Hello. My name is Catherine and I would like to give everyone in the world a hug.
I’m a hugger. I can’t help it. When I see someone I know, I just go for it as a greeting with barely a thought.
There are perfectly good explanations for this. I was raised in the Philippines, land of extremely happy and friendly people. I also grew up with a lot of stuffed animals. I still sleep with a pillow I’ve had with me from the crib—it’s the only material possession that has been with me forever. And dang it, it feels good. Hugging releases oxytocin, the hormone that promotes love and trust. In fact, studies have shown that a lack of human interaction, such as touching, is detrimental to growth and development. Touch ranks up there with food and water as a basic need.
But I do realize that not all people like to hug others. The idea of touching as a greeting is largely cultural, and I’ve had to adapt accordingly, depending on where I’ve lived and whom I was interacting with. In the Philippines, I hugged. In Spain, I kissed (both cheeks). Here in America, I shake hands. It is especially in the latter that I’ve felt that people respond the least positively to hugs. Many people, I’ve observed, have an invisible “wall” that illustrates their personal space. Touch may be considered as an intrusion, an interruption, or a threat. On the other hand, a hug can also be a sign of great physical intimacy that is only reserved for one’s closest family and friends.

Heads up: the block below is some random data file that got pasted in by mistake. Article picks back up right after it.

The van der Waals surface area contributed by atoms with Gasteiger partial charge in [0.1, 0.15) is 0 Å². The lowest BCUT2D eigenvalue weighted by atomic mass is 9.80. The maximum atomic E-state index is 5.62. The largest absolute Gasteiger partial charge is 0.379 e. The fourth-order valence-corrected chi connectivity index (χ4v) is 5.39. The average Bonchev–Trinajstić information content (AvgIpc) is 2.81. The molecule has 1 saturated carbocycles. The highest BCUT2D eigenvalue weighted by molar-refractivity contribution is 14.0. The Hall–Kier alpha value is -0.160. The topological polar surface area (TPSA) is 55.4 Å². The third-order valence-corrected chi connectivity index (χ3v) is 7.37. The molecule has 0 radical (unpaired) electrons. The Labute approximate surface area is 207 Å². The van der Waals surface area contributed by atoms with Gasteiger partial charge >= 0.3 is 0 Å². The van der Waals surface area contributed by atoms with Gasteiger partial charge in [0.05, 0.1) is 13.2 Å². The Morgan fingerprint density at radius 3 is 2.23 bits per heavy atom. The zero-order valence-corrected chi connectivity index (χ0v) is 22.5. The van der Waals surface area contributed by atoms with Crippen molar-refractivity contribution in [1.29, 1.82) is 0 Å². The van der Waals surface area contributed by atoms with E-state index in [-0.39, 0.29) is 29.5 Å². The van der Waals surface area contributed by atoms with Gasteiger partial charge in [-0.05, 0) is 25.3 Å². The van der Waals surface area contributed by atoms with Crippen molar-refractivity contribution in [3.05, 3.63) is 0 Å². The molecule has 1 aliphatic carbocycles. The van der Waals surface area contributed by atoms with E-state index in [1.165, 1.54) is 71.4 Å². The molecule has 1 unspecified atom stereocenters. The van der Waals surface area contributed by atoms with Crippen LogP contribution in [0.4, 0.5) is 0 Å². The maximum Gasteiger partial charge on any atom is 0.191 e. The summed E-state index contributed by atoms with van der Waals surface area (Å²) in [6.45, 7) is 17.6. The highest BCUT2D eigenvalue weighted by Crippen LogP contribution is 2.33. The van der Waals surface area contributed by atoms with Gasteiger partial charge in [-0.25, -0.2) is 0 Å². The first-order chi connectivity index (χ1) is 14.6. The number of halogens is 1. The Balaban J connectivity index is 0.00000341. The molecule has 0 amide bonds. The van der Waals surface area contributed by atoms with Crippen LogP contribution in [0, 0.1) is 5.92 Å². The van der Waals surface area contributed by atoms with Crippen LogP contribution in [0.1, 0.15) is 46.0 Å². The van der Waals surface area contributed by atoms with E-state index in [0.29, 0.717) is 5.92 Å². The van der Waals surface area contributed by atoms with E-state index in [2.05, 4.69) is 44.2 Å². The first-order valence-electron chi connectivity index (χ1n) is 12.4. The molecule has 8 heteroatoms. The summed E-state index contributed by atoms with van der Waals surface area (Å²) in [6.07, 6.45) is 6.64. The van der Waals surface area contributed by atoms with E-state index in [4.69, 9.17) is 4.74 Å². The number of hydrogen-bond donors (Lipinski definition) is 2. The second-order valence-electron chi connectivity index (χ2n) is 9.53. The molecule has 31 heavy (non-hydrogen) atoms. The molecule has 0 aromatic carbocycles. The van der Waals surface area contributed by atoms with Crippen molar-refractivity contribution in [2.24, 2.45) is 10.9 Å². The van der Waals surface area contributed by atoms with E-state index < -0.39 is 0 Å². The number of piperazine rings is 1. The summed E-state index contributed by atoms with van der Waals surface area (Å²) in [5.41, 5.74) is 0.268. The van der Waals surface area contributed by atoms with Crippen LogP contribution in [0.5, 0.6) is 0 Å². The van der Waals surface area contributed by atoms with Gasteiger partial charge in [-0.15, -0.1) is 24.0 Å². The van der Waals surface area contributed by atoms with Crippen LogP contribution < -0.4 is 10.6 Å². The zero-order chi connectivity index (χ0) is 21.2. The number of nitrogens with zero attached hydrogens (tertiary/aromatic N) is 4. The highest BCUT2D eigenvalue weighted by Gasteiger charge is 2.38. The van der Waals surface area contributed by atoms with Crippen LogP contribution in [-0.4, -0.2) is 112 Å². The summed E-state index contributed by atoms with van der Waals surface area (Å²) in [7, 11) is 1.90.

I wanted to investigate our perception of touch. Moreover, I want this project to be a personal reminder of being physically connected to people.
Thus comes HugPrints. I designed a thermochromic (temperature-sensitive, color-changing) vest, so that it was possible to see evidence of the hug. The purple fabric temporarily turns to blue when touched. Right after each hug, photos of the front and the back of the vest are taken, showing where I was touched and how warm (literally) the person is. The patterns people intentionally and unintentionally make have been an interesting exploration of human contact.
I also record the ambient temperature of the environment. Hugging people indoors versus outdoors would give different intensities of color change.
I would love to give you (yes, you!) a hug. But hey, I would love it more if you give your loved ones and perhaps that sad-looking stranger next to you one, too! Visit the project site for more details.